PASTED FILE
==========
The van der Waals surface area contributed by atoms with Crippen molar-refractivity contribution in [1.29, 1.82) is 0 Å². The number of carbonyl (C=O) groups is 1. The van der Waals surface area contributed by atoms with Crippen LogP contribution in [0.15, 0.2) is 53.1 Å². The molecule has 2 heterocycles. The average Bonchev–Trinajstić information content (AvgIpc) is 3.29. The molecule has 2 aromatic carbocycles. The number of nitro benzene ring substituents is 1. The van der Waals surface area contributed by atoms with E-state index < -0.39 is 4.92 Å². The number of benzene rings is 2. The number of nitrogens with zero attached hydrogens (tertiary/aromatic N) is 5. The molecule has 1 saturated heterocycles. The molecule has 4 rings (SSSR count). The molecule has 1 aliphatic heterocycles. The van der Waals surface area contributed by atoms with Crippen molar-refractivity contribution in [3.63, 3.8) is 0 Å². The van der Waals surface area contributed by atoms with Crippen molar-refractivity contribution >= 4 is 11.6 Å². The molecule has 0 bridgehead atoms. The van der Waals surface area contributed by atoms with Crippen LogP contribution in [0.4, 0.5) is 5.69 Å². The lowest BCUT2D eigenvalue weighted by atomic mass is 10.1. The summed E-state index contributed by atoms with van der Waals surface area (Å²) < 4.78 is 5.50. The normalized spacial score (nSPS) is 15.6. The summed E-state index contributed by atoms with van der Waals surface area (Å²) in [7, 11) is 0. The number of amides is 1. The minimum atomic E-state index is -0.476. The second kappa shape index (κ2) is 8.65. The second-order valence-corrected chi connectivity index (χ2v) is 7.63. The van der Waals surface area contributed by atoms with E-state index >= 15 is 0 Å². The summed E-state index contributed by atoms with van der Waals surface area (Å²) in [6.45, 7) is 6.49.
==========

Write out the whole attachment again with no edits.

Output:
The van der Waals surface area contributed by atoms with Crippen molar-refractivity contribution in [1.29, 1.82) is 0 Å². The number of carbonyl (C=O) groups is 1. The van der Waals surface area contributed by atoms with Crippen LogP contribution in [0.15, 0.2) is 53.1 Å². The molecule has 2 heterocycles. The average Bonchev–Trinajstić information content (AvgIpc) is 3.29. The molecule has 2 aromatic carbocycles. The number of nitro benzene ring substituents is 1. The van der Waals surface area contributed by atoms with E-state index < -0.39 is 4.92 Å². The number of benzene rings is 2. The number of nitrogens with zero attached hydrogens (tertiary/aromatic N) is 5. The molecule has 1 saturated heterocycles. The molecule has 4 rings (SSSR count). The molecule has 1 aliphatic heterocycles. The van der Waals surface area contributed by atoms with Crippen molar-refractivity contribution in [3.63, 3.8) is 0 Å². The van der Waals surface area contributed by atoms with Crippen molar-refractivity contribution >= 4 is 11.6 Å². The molecule has 0 bridgehead atoms. The van der Waals surface area contributed by atoms with Crippen LogP contribution in [0.4, 0.5) is 5.69 Å². The lowest BCUT2D eigenvalue weighted by atomic mass is 10.1. The summed E-state index contributed by atoms with van der Waals surface area (Å²) < 4.78 is 5.50. The normalized spacial score (nSPS) is 15.6. The summed E-state index contributed by atoms with van der Waals surface area (Å²) in [7, 11) is 0. The number of amides is 1. The minimum atomic E-state index is -0.476. The second kappa shape index (κ2) is 8.65. The second-order valence-corrected chi connectivity index (χ2v) is 7.63. The van der Waals surface area contributed by atoms with E-state index >= 15 is 0 Å². The summed E-state index contributed by atoms with van der Waals surface area (Å²) in [6.45, 7) is 6.49.